Moscow garbage sparks mass protest across Northwest-Russia
About 25,000 people took part in the largest wave of protests in northern Russia since the 1990s.
Construction of the huge landfill at Shies, deep into the forest near Arkhangelsk’s border to the Komi Republic, unites people from different parties, ecological groups and other public movements.
«Garbage from Moscow can destroy not only the ecology at Shies, but also the larger nature of Arkhangelsk region,» says Alexander Feldt to the Barents Observer.
Originally from Arkhangelsk, Feldt explains the mass protest being possible because «it is not in opposition to the regime.»
«Here are people from different groups and parties were together, political parties like the Communists, supporters of Navalny, ecologists, mass-media and usual citizens not involved in politics before.»
He estimates the number of people in Severodvinsk who took part in the demonstrations this weekend to be 13,000.
Main demonstrations were in the cities of Arkhangelsk and Severodvinsk, but local rallies also took place in 19 towns villages across Arkhangelsk Oblast and 27 other places in neighboring Komi Republic, Karelia and St. Petersburg.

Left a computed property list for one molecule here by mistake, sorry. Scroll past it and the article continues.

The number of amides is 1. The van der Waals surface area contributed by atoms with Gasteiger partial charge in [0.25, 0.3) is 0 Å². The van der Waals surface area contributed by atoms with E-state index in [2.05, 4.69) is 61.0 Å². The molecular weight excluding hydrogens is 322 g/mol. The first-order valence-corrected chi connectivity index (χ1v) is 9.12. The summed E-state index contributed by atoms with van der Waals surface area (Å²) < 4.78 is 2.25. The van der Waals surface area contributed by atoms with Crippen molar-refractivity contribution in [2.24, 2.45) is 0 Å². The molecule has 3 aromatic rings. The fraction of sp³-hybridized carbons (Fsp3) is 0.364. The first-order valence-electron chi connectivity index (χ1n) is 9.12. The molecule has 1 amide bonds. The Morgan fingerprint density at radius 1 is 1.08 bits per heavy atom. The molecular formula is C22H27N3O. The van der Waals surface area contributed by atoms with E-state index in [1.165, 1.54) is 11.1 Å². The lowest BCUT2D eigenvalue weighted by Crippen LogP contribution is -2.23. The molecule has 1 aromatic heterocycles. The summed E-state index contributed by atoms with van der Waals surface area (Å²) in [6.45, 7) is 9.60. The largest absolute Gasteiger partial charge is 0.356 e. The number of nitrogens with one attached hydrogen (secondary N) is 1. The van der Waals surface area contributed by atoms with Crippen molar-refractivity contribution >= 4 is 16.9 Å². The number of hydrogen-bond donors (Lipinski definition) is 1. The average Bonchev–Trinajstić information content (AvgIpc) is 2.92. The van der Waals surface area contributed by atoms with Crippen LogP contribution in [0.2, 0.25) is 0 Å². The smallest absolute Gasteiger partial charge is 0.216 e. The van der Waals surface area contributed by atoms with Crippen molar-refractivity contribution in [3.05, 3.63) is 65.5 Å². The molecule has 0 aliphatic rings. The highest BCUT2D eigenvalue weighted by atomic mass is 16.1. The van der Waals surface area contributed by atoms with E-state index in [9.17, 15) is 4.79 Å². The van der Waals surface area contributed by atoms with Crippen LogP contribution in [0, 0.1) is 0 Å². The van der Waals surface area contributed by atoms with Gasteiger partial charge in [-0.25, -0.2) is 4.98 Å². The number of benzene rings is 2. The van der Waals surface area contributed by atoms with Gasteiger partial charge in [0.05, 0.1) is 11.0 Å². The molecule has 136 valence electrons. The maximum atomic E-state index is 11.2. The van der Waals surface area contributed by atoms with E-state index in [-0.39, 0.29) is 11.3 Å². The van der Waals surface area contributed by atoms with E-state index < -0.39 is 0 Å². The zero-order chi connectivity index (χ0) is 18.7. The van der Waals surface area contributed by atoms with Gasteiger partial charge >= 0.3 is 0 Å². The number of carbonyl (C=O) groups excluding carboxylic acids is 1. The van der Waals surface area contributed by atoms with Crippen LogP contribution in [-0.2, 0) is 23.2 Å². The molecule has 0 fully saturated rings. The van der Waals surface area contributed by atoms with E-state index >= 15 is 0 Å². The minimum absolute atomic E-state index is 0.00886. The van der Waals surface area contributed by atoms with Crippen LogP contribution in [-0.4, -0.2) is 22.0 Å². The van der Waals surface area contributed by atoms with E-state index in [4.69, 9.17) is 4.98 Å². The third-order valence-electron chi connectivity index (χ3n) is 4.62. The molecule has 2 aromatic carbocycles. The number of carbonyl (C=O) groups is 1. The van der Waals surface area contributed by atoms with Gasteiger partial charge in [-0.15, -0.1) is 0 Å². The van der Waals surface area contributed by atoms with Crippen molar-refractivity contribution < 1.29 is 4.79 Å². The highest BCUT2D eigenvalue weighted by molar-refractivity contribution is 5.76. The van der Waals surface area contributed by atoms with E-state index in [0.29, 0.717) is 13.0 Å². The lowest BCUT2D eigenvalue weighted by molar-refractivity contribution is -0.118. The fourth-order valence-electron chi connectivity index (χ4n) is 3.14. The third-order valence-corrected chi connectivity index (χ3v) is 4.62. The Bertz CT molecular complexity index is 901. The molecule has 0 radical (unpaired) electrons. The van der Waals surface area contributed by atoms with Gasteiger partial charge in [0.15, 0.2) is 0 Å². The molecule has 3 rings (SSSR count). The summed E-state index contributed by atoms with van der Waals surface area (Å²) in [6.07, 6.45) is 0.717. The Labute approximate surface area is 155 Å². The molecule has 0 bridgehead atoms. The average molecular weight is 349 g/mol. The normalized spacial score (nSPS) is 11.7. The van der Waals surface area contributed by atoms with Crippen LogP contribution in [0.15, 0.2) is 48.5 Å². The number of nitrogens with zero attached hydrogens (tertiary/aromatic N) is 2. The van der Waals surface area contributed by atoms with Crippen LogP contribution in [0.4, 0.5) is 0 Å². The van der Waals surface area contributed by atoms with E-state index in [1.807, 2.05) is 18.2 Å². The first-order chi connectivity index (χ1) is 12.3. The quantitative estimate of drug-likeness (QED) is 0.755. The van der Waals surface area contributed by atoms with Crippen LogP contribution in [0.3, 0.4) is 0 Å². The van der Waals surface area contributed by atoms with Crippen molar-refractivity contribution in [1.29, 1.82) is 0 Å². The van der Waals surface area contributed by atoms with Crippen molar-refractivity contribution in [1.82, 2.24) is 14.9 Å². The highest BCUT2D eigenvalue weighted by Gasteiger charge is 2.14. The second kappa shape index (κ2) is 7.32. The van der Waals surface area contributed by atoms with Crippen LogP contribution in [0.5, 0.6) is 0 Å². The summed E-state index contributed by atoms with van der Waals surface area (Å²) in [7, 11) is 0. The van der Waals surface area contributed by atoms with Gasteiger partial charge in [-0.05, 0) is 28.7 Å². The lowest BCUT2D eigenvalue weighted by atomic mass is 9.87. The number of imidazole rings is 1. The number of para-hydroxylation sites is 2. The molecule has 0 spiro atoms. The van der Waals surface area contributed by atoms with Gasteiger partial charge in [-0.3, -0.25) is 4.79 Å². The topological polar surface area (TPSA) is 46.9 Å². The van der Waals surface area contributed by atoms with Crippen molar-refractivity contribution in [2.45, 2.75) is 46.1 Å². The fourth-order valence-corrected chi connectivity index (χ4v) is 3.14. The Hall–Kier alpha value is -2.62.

In Norway, the environmental group Nature and Youth made a on-site demonstration outside Russia’s Oslo Embassy.
«We want to send a message of support and solidarity to all the people protesting the devastating waste dumps. Their protest is being noticed by the international community, and we are watching,» says Olav Aga with Nature and Youth to the Barents Observer.
He calls on Russian authorities to listen to the demands by the people in Arkhangelsk.
The message in northwestern Russia is clear: Moscow should take care of its own household garbage and start recycling.
First phase of the ongoing dumpsite construction at Shies includes a 300 hectare site. When ready, that could handle about 6 percent of the volume of household waste from the Russian capital. Locals, however, fears this is just the beginning.
«Recycling is expensive and difficult to organize. It is easier to make more and more landfills,» says Alexander Feldt.
From Moscow, the waste will be transported up north by railway.
«Ecologists say that the swamps in Arkhangelsk could be contaminated by pollution from the dumpsite and leak to the river system of Northern Dvina,» Feldt explains.
Northern Dvina is the largest river in northwest Russia and flows north to the White Sea.
The environmental conservation organization «Pomorie - No dumpsite» has published a map of 42 locations where protests took place on Sunday.
Alexander Feldt believes there are good hope to stop Moscow’s plan for garbage dumping in Arkhangelsk.
«The protests are well organized, with lawyers and ecologists to deal with legal documents. And now, after the rallies on Sunday, more than 200 media talks about the problem, even on central TV channels.»
«The protests will continue. So yes, we hope for success, recycling the garbage with real modern technologies to save the nature,» Feldt says with optimism.